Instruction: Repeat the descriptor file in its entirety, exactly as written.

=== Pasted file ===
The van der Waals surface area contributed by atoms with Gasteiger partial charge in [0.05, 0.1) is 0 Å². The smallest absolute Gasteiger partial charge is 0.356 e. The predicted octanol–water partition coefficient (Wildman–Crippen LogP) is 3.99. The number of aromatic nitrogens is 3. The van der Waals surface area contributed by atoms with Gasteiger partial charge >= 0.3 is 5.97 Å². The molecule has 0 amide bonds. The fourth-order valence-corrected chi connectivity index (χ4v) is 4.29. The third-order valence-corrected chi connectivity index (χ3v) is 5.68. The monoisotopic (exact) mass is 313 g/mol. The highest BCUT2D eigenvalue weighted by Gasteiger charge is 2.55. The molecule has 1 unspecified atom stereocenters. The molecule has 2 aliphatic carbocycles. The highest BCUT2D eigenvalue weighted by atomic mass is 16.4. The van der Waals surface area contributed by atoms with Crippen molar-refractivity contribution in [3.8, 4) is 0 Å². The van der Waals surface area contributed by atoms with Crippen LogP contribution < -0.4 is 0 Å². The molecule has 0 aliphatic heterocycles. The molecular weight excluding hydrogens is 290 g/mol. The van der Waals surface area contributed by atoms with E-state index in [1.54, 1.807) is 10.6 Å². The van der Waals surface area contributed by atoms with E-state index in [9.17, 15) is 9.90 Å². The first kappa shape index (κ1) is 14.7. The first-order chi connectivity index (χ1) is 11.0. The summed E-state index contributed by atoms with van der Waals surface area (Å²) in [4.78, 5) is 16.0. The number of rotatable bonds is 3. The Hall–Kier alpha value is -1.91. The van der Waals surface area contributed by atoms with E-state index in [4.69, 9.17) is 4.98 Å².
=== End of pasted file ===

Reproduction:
The van der Waals surface area contributed by atoms with Gasteiger partial charge in [0.05, 0.1) is 0 Å². The smallest absolute Gasteiger partial charge is 0.356 e. The predicted octanol–water partition coefficient (Wildman–Crippen LogP) is 3.99. The number of aromatic nitrogens is 3. The van der Waals surface area contributed by atoms with Gasteiger partial charge >= 0.3 is 5.97 Å². The molecule has 0 amide bonds. The fourth-order valence-corrected chi connectivity index (χ4v) is 4.29. The third-order valence-corrected chi connectivity index (χ3v) is 5.68. The monoisotopic (exact) mass is 313 g/mol. The highest BCUT2D eigenvalue weighted by Gasteiger charge is 2.55. The molecule has 1 unspecified atom stereocenters. The molecule has 2 aliphatic carbocycles. The highest BCUT2D eigenvalue weighted by atomic mass is 16.4. The van der Waals surface area contributed by atoms with Crippen molar-refractivity contribution in [3.8, 4) is 0 Å². The van der Waals surface area contributed by atoms with Crippen LogP contribution < -0.4 is 0 Å². The molecule has 0 aliphatic heterocycles. The molecular weight excluding hydrogens is 290 g/mol. The van der Waals surface area contributed by atoms with E-state index in [1.54, 1.807) is 10.6 Å². The van der Waals surface area contributed by atoms with E-state index in [9.17, 15) is 9.90 Å². The first kappa shape index (κ1) is 14.7. The first-order chi connectivity index (χ1) is 11.0. The summed E-state index contributed by atoms with van der Waals surface area (Å²) in [4.78, 5) is 16.0. The number of rotatable bonds is 3. The Hall–Kier alpha value is -1.91. The van der Waals surface area contributed by atoms with E-state index in [4.69, 9.17) is 4.98 Å².